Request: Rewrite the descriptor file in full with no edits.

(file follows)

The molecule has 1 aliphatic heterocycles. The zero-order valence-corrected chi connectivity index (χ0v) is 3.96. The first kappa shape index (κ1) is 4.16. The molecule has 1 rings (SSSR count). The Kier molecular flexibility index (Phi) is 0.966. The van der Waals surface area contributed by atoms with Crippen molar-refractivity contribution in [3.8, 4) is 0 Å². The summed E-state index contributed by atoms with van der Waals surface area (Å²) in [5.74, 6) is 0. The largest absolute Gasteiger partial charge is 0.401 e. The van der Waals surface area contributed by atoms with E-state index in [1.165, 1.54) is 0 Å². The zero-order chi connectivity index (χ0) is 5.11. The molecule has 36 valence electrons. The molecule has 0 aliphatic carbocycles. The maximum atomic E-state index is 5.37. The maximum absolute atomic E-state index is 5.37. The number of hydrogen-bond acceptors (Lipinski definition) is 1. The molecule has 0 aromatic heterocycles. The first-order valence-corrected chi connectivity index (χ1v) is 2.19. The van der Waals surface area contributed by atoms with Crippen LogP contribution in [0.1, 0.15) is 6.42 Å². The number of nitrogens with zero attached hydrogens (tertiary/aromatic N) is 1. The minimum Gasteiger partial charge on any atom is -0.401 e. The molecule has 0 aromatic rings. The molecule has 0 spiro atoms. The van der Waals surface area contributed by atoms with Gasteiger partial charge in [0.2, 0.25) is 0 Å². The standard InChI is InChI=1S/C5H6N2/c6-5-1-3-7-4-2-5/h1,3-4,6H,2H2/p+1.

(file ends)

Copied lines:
The molecule has 1 aliphatic heterocycles. The zero-order valence-corrected chi connectivity index (χ0v) is 3.96. The first kappa shape index (κ1) is 4.16. The molecule has 1 rings (SSSR count). The Kier molecular flexibility index (Phi) is 0.966. The van der Waals surface area contributed by atoms with Crippen molar-refractivity contribution in [3.8, 4) is 0 Å². The summed E-state index contributed by atoms with van der Waals surface area (Å²) in [5.74, 6) is 0. The largest absolute Gasteiger partial charge is 0.401 e. The van der Waals surface area contributed by atoms with E-state index in [1.165, 1.54) is 0 Å². The zero-order chi connectivity index (χ0) is 5.11. The molecule has 36 valence electrons. The molecule has 0 aliphatic carbocycles. The maximum atomic E-state index is 5.37. The maximum absolute atomic E-state index is 5.37. The number of hydrogen-bond acceptors (Lipinski definition) is 1. The molecule has 0 aromatic heterocycles. The first-order valence-corrected chi connectivity index (χ1v) is 2.19. The van der Waals surface area contributed by atoms with Crippen LogP contribution in [0.1, 0.15) is 6.42 Å². The number of nitrogens with zero attached hydrogens (tertiary/aromatic N) is 1. The minimum Gasteiger partial charge on any atom is -0.401 e. The molecule has 0 aromatic rings. The molecule has 0 spiro atoms. The van der Waals surface area contributed by atoms with Gasteiger partial charge in [0.2, 0.25) is 0 Å². The standard InChI is InChI=1S/C5H6N2/c6-5-1-3-7-4-2-5/h1,3-4,6H,2H2/p+1.